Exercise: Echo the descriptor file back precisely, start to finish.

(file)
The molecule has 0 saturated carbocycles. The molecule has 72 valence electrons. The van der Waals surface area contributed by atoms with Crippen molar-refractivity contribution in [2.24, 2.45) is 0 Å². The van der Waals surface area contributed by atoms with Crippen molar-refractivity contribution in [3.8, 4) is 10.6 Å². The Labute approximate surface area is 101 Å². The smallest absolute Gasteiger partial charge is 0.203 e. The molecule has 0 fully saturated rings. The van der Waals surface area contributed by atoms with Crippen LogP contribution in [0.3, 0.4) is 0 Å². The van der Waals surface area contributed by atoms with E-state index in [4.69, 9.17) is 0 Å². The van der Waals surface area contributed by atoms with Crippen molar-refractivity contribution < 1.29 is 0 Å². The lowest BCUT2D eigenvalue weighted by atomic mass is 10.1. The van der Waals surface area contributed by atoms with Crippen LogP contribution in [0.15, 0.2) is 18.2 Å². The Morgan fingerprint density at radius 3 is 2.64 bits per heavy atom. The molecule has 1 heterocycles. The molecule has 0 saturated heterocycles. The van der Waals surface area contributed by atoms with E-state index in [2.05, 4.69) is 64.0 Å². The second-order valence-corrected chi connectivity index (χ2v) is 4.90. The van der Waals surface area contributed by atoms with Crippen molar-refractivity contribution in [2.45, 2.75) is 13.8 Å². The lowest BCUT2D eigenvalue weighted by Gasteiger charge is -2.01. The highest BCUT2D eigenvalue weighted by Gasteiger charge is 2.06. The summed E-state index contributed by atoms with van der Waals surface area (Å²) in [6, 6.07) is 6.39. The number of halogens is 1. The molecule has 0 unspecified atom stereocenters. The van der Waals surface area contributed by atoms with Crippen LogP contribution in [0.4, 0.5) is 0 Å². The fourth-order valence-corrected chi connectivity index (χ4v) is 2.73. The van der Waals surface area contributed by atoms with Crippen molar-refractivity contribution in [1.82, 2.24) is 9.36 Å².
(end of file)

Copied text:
The molecule has 0 saturated carbocycles. The molecule has 72 valence electrons. The van der Waals surface area contributed by atoms with Crippen molar-refractivity contribution in [2.24, 2.45) is 0 Å². The van der Waals surface area contributed by atoms with Crippen molar-refractivity contribution in [3.8, 4) is 10.6 Å². The Labute approximate surface area is 101 Å². The smallest absolute Gasteiger partial charge is 0.203 e. The molecule has 0 fully saturated rings. The van der Waals surface area contributed by atoms with Crippen LogP contribution in [0.3, 0.4) is 0 Å². The van der Waals surface area contributed by atoms with E-state index in [4.69, 9.17) is 0 Å². The van der Waals surface area contributed by atoms with Crippen molar-refractivity contribution < 1.29 is 0 Å². The lowest BCUT2D eigenvalue weighted by atomic mass is 10.1. The van der Waals surface area contributed by atoms with Crippen LogP contribution in [0.15, 0.2) is 18.2 Å². The Morgan fingerprint density at radius 3 is 2.64 bits per heavy atom. The molecule has 1 heterocycles. The molecule has 0 saturated heterocycles. The van der Waals surface area contributed by atoms with E-state index in [2.05, 4.69) is 64.0 Å². The second-order valence-corrected chi connectivity index (χ2v) is 4.90. The van der Waals surface area contributed by atoms with Crippen molar-refractivity contribution in [2.45, 2.75) is 13.8 Å². The lowest BCUT2D eigenvalue weighted by Gasteiger charge is -2.01. The highest BCUT2D eigenvalue weighted by Gasteiger charge is 2.06. The summed E-state index contributed by atoms with van der Waals surface area (Å²) in [6, 6.07) is 6.39. The number of halogens is 1. The molecule has 0 unspecified atom stereocenters. The van der Waals surface area contributed by atoms with Crippen LogP contribution in [0.4, 0.5) is 0 Å². The fourth-order valence-corrected chi connectivity index (χ4v) is 2.73. The van der Waals surface area contributed by atoms with Crippen molar-refractivity contribution in [1.82, 2.24) is 9.36 Å².